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Written Ministerial Statements

Monday 27 March 2006



The Parliamentary Under-Secretary of State for the Cabinet Office (Mr. Jim Murphy): As part of a review being conducted by Sir Gus O'Donnell, the Cabinet Secretary, into the role and functions of the Cabinet Office, the central operation and support functions for Directgov, and the 17 civil service posts providing them, will move to the Central Office of Information (COI) with effect from 1 April 2006.

COI already provides valuable support to Directgov and this transfer will provide a better longer-term location for this work including a wider pool of professional skills on which to draw. Nevertheless, Directgov remains key to Transformational Government, so strategic leadership will stay in the Cabinet Office.


Budget Resolution 61

The Economic Secretary to the Treasury (Mr. Ivan Lewis): It has been drawn to my attention that there was an inadvertent error in Budget Resolution 61. This resolution should have read as follows:


(1) Part 4 of the Finance Act 2003 shall be amended as follows.

(2) Section 64A shall be omitted.

(3) In section 101—

(4) This resolution shall have effect in relation to any land transaction of which the effective date is, or after, 22 March 2006 (but see paragraphs (5) and (6)).

(5) This resolution shall not have effect in relation to—

(6) For this purpose, a land transaction effected in pursuance of a contract is an excluded transaction if—

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(7) For the purposes of paragraph (6)(b) the contract is varied in a way that significantly affects the land transaction if (and only if)—

(8) Expressions which are used in part 4 of the Finance Act 2003 and in this resolution have the same meaning in this resolution as in that part.

And it is hereby declared that it is expedient in the public interest that this resolution should have statutory effect under the provisions of the Provisional Collection of Taxes Act 1968".

The corrected text will appear in today's Order Paper.


655 Squadron Army Air Corps

The Minister of State, Ministry of Defence (Mr. Adam Ingram): I would like to inform the House that we will disband 655 Squadron Army Air Corps (AAC), the Northern Ireland (NI) based Lynx light utility helicopter squadron, by April 2007. There are no military or civilian redundancies anticipated as a result of the disbandment.

This decision has been taken for two reasons. First, we need to reduce the size of the Lynx fleet (which will leave service in 2012). This will facilitate better focus of resources on sustaining and improving the remaining fleet until the arrival of its replacement in the form of the battlefield reconnaissance helicopter, which will be delivered as part of the future rotorcraft capability programme.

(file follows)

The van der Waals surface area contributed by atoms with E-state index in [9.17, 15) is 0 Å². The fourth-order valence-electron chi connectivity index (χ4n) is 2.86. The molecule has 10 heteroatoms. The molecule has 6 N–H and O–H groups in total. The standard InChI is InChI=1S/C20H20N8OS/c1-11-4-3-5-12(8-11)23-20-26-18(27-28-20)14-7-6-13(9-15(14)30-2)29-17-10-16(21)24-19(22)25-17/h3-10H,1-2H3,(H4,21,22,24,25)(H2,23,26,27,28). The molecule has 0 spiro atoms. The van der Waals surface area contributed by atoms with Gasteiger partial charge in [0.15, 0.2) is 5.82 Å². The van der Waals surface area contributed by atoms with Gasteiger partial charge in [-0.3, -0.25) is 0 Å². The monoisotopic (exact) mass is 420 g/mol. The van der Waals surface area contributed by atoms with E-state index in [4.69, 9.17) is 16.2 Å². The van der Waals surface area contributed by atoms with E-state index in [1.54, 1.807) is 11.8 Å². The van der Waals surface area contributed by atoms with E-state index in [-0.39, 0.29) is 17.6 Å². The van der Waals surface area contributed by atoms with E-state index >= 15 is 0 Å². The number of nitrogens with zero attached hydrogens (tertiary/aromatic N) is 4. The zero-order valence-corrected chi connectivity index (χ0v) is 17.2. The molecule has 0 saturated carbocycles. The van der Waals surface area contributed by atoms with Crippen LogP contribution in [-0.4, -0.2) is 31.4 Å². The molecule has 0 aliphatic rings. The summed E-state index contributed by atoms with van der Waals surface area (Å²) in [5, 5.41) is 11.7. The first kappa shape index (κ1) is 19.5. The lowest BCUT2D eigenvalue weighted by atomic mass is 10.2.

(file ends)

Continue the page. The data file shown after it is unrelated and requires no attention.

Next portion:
Secondly, the ongoing normalisation process in NI and the increasing ability of the Police Service of Northern Ireland to operate without military assistance means that the requirement for light utility helicopter support, currently provided by 655 Squadron AAC, is reducing and is expected to end completely by August 2007. The anticipated levels of aviation support required after April 2007 do not warrant the retention of a dedicated Lynx Squadron in NI beyond that date. Any residual requirement for helicopter support between April and August 2007 will be provided by other aircraft remaining in NI and mainland-based Lynx.
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This decision means that we can reduce the size of the Lynx fleet, better focus our resources and still sustain the current six deployable squadrons of Lynx to support expeditionary operations.


Further Education: Raising Skills, Improving Life Chances

The Secretary of State for Education and Skills (Ruth Kelly): I have today laid before the House a White Paper "Further Education: Raising Skills—Improving Life Chances" which sets out the Government's plans for the reform of further education.

There is much to be proud of in our further education system. We have many excellent colleges and training providers. Participation in education and training has risen significantly since 1997. Success rates are rising. Our 14–19 and skills strategies have set the country on the road towards a coherent, accessible, high-quality system of lifelong learning which meets the needs both of employers and of individuals.

But we cannot stand still. Major challenges remain if we are to ensure a high level skills base which matches and exceeds that of other high-performing economies. The FE sector is central to delivering the skills which are essential for economic success and which give individuals of all backgrounds and aspirations the basis for productive, sustainable employment and prosperity.

The White Paper sets out a comprehensive programme of change which will transform our FE system into a powerhouse of economic prosperity and social mobility. In developing our proposals, we have listened to the sector and the needs of its users, through Sir Andrew Foster's excellent review of the role of colleges and through widespread consultation with employers, providers and other key stakeholders. We have accepted, and are building on, the vast majority of Sir Andrew's recommendations.

Our plans will ensure:

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New investment announced in this White Paper and by my right hon. Friend the Chancellor of the Exchequer last week will target the Government's priorities for FE including:

These reforms will build a further education system fit to meet the challenges of economic and social change, and to achieve its full potential as the powerhouse of a productive, competitive economy and a just, inclusive society.

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